Lake Macdonald

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Lake Macdonald
Lake Macdonald WA-NT.svg
Lake Macdonald is located in Australia
Lake Macdonald
Lake Macdonald
Location on the Northern Territory and Western Australian border
Location Western Australia and Northern Territory
Coordinates 23°30′S 129°00′E / 23.500°S 129.000°E / -23.500; 129.000Coordinates: 23°30′S 129°00′E / 23.500°S 129.000°E / -23.500; 129.000
Type Salt lake
Basin countries Australia
Max. length 58 km (36 mi)
Max. width 23 km (14 mi)

Lake Macdonald (in Pintupi dialect, Karrkurutinyja) is an ephemeral lake that straddles the border between Western Australia and the Northern Territory. It lies south of Lake Mackay, and south-west of Kintore, Northern Territory. Lying in country inhabited by Indigenous Australians for many thousands of years, it was first visited by Europeans in 1889, as part of an expedition supported by the Royal Geographical Society of South Australia. The expedition was led by William Tietkens; its activities included the first known photographs taken of Uluru.[1] The lake is named after the secretary of the Victorian branch of the Geographical Society at that time.[2] The area has been investigated for the mining of potash.[3]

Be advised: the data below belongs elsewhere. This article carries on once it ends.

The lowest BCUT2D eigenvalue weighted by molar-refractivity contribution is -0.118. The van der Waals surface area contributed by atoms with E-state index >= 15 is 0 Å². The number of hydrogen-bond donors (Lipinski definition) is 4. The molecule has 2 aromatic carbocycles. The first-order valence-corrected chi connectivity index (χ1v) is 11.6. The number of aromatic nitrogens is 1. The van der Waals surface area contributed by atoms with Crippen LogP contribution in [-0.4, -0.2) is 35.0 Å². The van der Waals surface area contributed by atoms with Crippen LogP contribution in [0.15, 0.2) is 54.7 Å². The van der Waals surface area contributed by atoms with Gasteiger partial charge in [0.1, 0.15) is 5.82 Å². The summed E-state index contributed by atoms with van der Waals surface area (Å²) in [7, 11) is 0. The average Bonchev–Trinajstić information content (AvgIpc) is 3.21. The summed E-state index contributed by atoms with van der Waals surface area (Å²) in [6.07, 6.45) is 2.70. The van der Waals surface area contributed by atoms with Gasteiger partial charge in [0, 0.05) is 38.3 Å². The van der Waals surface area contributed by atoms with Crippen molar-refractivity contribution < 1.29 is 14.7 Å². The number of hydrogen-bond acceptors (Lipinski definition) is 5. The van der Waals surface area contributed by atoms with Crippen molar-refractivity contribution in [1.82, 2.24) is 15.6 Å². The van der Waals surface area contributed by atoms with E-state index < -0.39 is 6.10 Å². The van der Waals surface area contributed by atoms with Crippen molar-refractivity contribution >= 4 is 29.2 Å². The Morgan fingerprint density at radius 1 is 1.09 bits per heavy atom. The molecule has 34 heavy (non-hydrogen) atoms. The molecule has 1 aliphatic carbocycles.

The lake marks the southern boundary of the Kiwirrkurra Indigenous Protected Area.[4]

The land around Karrkurutinyja was the birthplace of contemporary Indigenous Australian artists including Yala Yala Gibbs Tjungurrayi, Shorty Lungkarta Tjungurrayi[5] and Narputta Nangala, mother of Daisy Jugadai Napaltjarri.[6]


  1. ^ Hartwig, Mervyn (1976). "Tietkens, William Harry (1844 - 1933)". Australian Dictionary of Biography. Canberra: Australian National University. Retrieved 30 March 2016. 
  2. ^ "The RGS involvement in early exploration". Royal Geographical Society of South Australia. Retrieved 30 March 2016. 
  3. ^ "Lake MacDonald Potash Project, WA/NT". Rum Jungle Resources. Retrieved 30 March 2016. 
  4. ^ "Kiwirrkurra". Indigenous Protected Areas. Country Needs People. Retrieved 30 March 2016. 
  5. ^ "The artists". Papunya Painting: out of the desert. National Museum of Australia. Retrieved 30 March 2016. 
  6. ^ "Narputta Nangala". Tradition And Transformation: Indigenous Art in the NGV Collection. National Gallery of Victoria. Retrieved 30 March 2016.